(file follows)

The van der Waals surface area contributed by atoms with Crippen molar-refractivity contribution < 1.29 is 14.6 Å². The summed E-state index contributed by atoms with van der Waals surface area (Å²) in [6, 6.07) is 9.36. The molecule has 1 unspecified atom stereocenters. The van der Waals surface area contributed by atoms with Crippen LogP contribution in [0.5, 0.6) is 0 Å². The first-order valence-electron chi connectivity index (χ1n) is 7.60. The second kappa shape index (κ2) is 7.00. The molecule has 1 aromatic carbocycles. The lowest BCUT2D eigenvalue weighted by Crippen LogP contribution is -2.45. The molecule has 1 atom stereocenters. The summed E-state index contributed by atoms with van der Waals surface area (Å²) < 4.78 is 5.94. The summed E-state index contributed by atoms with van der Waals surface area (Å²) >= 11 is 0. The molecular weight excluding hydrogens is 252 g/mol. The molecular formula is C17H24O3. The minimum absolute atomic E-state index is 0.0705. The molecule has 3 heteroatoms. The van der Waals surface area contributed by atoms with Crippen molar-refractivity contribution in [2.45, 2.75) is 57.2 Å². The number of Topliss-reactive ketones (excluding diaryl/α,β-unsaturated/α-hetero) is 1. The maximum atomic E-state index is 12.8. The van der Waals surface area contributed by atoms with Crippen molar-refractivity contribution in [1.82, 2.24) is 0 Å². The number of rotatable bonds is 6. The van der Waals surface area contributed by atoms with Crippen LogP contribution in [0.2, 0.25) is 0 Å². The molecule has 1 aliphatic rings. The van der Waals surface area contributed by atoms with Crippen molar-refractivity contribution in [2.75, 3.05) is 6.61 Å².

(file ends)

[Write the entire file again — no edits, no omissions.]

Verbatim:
The van der Waals surface area contributed by atoms with Crippen molar-refractivity contribution < 1.29 is 14.6 Å². The summed E-state index contributed by atoms with van der Waals surface area (Å²) in [6, 6.07) is 9.36. The molecule has 1 unspecified atom stereocenters. The van der Waals surface area contributed by atoms with Crippen LogP contribution in [0.5, 0.6) is 0 Å². The first-order valence-electron chi connectivity index (χ1n) is 7.60. The second kappa shape index (κ2) is 7.00. The molecule has 1 aromatic carbocycles. The lowest BCUT2D eigenvalue weighted by Crippen LogP contribution is -2.45. The molecule has 1 atom stereocenters. The summed E-state index contributed by atoms with van der Waals surface area (Å²) < 4.78 is 5.94. The summed E-state index contributed by atoms with van der Waals surface area (Å²) >= 11 is 0. The molecular weight excluding hydrogens is 252 g/mol. The molecular formula is C17H24O3. The minimum absolute atomic E-state index is 0.0705. The molecule has 3 heteroatoms. The van der Waals surface area contributed by atoms with Crippen molar-refractivity contribution in [2.45, 2.75) is 57.2 Å². The number of Topliss-reactive ketones (excluding diaryl/α,β-unsaturated/α-hetero) is 1. The maximum atomic E-state index is 12.8. The van der Waals surface area contributed by atoms with Crippen molar-refractivity contribution in [1.82, 2.24) is 0 Å². The number of rotatable bonds is 6. The van der Waals surface area contributed by atoms with Crippen LogP contribution in [0.2, 0.25) is 0 Å². The molecule has 1 aliphatic rings. The van der Waals surface area contributed by atoms with Crippen molar-refractivity contribution in [2.75, 3.05) is 6.61 Å².